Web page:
QUOTE OF THE DAY
“We do not prohibit anyone from having tattoos and entering the establishment. We prefer that there be no face or neck tattoos.”
—Philip Brinson, attorney for Little Woodrow’s restaurant and bar in Midland, to KOSA. The recently opened eatery and watering hole has already been skewered on social media after some inked-up patrons claimed they were refused service because they were tatted above the shoulders. Brinson explained that the restaurant would still allow such people inside, so long as they covered up the tats on their face or neck.
Texas has confirmed its first locally transmitted case of Zika, the Texas Department of State Health Services announced on Monday. The mosquito-borne virus was found in a 43-year-old woman in Brownsville. Texas is just the second place in the U.S. that Zika has showed up as a locally transmitted illness—meaning the virus wasn’t contracted while traveling out of the country—with the first cases identified in Miami earlier this year. Zika is linked to microcephaly, a birth defect that causes an abnormally shrunken head. In July, the first Texas baby with Zika-related microcephaly was born in Harris County. The state’s most updated count of total known Zika cases was at 257 as of last week, with all of those cases marked as being contracted during travel. Despite the troubling news, Texans still shouldn’t freak out about Zika. “We knew it was only a matter of time before we saw a Zika case spread by a mosquito in Texas,” Dr. John Hellerstedt, DSHS commissioner, said in a press release. “We still don’t believe the virus will become widespread in Texas, but there could be more cases, so people need to protect themselves from mosquito bites, especially in parts of the state that stay relatively warm in the fall and winter.” State and local health workers are still investigating how the woman contracted the virus, and they’re going door-to-door in the twenty-block radius around the the woman’s home, screening neighbors, asking them to fix up any potential mosquito breeding areas on their property, and requesting voluntary urine tests, according to the Washington Post. After the locally transmitted case was announced, DSHS also said it would be reinstating a Medicaid benefit for mosquito repellant through December, according to the Texas Tribune.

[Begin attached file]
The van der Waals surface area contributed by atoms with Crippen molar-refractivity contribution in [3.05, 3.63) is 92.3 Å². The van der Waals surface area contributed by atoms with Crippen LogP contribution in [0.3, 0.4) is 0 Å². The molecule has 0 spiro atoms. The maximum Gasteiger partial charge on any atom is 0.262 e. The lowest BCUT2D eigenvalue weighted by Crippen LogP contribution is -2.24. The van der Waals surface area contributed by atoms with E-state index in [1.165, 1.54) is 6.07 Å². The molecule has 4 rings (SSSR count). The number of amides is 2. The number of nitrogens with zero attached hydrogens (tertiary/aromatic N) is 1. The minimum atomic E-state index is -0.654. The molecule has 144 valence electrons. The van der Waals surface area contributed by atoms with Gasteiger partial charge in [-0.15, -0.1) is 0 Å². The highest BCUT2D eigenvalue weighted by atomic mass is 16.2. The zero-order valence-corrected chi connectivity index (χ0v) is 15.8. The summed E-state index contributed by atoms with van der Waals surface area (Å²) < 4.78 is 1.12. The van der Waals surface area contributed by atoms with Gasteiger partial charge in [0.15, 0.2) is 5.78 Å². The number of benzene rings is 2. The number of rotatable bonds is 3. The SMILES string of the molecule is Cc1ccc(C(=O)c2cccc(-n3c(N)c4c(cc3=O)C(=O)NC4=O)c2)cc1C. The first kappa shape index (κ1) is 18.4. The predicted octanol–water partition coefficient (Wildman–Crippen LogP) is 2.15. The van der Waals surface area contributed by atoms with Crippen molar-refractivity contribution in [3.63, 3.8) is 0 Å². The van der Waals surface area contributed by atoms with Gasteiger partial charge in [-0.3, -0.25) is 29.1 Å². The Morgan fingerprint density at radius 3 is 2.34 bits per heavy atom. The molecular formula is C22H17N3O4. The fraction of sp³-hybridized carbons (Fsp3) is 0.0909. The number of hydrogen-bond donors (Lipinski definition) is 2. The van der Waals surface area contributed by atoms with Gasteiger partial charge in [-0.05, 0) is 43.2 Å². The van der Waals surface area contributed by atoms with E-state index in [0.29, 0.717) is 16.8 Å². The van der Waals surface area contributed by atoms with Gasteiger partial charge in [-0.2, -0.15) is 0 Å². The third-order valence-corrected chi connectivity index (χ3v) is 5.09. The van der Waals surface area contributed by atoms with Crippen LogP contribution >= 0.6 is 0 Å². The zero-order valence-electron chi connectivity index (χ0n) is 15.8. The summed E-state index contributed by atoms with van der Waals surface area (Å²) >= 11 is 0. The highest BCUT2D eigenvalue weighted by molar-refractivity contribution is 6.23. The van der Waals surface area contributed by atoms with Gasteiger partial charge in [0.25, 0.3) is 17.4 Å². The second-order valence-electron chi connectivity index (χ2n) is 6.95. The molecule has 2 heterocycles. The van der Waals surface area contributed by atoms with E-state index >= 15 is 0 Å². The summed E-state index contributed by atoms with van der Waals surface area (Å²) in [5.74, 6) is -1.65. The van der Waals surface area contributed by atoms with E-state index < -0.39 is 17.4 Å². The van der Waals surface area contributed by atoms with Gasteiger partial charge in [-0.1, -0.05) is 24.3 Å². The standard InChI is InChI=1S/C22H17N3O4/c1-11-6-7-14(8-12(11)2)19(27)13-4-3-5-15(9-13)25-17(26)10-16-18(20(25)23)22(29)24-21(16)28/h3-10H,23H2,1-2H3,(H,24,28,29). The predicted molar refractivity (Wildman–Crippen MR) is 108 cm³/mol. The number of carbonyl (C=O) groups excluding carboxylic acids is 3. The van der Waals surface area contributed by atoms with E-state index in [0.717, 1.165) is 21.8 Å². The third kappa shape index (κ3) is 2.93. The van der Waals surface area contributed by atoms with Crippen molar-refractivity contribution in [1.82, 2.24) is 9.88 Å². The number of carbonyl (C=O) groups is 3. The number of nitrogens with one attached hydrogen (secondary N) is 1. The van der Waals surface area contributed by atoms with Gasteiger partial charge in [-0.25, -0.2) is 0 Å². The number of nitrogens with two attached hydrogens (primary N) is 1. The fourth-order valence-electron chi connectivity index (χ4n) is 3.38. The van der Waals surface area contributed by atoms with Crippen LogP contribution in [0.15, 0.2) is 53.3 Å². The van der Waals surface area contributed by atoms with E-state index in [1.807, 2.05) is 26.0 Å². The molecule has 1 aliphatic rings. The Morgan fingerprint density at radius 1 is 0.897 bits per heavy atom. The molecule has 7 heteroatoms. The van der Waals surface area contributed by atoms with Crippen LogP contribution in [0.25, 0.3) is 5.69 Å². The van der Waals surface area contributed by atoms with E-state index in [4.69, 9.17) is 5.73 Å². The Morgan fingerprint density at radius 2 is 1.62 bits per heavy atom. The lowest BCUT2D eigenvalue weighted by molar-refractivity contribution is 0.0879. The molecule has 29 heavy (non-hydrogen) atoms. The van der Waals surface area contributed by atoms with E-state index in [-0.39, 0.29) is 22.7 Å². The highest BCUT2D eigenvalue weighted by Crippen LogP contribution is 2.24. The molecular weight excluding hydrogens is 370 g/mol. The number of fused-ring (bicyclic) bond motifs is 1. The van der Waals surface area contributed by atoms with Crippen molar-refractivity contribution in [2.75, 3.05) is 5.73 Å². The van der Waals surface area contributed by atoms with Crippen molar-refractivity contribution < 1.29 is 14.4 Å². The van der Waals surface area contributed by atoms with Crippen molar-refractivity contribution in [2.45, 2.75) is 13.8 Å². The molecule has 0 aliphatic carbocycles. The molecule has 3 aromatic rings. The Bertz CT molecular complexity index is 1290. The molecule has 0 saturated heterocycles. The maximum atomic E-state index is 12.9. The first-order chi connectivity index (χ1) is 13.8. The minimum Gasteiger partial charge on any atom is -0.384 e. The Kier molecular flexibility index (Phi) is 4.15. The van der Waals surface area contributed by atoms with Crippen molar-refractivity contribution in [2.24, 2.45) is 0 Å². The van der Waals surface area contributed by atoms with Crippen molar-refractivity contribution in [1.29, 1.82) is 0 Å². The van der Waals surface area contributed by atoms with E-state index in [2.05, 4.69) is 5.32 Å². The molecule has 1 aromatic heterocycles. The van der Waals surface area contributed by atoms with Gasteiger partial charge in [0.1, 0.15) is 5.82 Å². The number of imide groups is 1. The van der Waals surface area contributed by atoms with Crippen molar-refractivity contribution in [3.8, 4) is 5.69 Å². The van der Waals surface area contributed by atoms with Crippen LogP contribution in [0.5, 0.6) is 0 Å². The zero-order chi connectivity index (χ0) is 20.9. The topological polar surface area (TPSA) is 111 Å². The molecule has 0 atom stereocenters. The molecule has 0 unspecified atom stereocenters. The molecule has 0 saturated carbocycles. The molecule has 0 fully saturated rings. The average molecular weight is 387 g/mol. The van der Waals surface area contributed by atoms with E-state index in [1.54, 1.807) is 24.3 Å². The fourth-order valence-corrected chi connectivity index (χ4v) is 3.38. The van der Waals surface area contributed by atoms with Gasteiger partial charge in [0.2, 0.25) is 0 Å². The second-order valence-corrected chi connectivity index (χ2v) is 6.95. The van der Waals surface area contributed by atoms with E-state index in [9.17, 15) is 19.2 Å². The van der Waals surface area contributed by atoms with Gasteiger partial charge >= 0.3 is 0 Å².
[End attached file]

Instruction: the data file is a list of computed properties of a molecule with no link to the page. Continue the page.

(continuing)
MEANWHILE, IN TEXAS
Disabled kids in Texas are about to be a lot worse off than they were before. That’s because the state is set to slash millions of dollars in payments for therapy providers who work with disabled children, according to the Dallas Morning News. The legislature approved $350 million in federal and state Medicaid cuts last year, mostly aimed at therapy services for disabled kids, but the cuts were temporarily blocked by the Texas Supreme Court before they were supposed to go into effect after a group of therapy provides and families of children who rely on such services filed a lawsuit. The state ultimately won that court battle, so now we’ll see these cuts go into effect on December 15. As the Houston Chronicle notes, the therapy situation pre-cuts wasn’t exactly ideal to begin with. Under the current funding situation, providers can barely afford to offer therapists competitive salaries. “It’s really the last place they should cut cost rather than the first place,” one provider told the Chronicle.